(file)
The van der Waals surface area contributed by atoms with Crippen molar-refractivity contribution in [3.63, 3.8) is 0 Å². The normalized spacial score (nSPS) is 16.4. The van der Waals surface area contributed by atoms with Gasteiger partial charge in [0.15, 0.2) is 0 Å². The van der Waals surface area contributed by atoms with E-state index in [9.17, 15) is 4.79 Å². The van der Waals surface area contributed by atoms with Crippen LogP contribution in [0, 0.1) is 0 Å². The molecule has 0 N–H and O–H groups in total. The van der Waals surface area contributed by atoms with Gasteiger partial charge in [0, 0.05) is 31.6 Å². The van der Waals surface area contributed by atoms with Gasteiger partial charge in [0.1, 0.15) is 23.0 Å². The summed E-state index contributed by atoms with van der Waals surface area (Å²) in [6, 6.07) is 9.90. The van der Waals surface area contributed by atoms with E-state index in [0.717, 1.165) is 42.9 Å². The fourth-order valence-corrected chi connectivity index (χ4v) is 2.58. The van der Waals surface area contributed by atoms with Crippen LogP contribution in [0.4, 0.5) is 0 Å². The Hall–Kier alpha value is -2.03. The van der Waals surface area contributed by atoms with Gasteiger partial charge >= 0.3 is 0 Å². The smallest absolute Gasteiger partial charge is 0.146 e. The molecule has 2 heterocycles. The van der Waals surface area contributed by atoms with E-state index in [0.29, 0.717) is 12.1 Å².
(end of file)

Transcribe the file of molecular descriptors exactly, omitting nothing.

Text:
The van der Waals surface area contributed by atoms with Crippen molar-refractivity contribution in [3.63, 3.8) is 0 Å². The normalized spacial score (nSPS) is 16.4. The van der Waals surface area contributed by atoms with Gasteiger partial charge in [0.15, 0.2) is 0 Å². The van der Waals surface area contributed by atoms with E-state index in [9.17, 15) is 4.79 Å². The van der Waals surface area contributed by atoms with Crippen LogP contribution in [0, 0.1) is 0 Å². The molecule has 0 N–H and O–H groups in total. The van der Waals surface area contributed by atoms with Gasteiger partial charge in [0, 0.05) is 31.6 Å². The van der Waals surface area contributed by atoms with Gasteiger partial charge in [0.1, 0.15) is 23.0 Å². The summed E-state index contributed by atoms with van der Waals surface area (Å²) in [6, 6.07) is 9.90. The van der Waals surface area contributed by atoms with E-state index in [0.717, 1.165) is 42.9 Å². The fourth-order valence-corrected chi connectivity index (χ4v) is 2.58. The van der Waals surface area contributed by atoms with Crippen LogP contribution in [0.4, 0.5) is 0 Å². The Hall–Kier alpha value is -2.03. The van der Waals surface area contributed by atoms with Gasteiger partial charge >= 0.3 is 0 Å². The smallest absolute Gasteiger partial charge is 0.146 e. The molecule has 2 heterocycles. The van der Waals surface area contributed by atoms with E-state index in [0.29, 0.717) is 12.1 Å².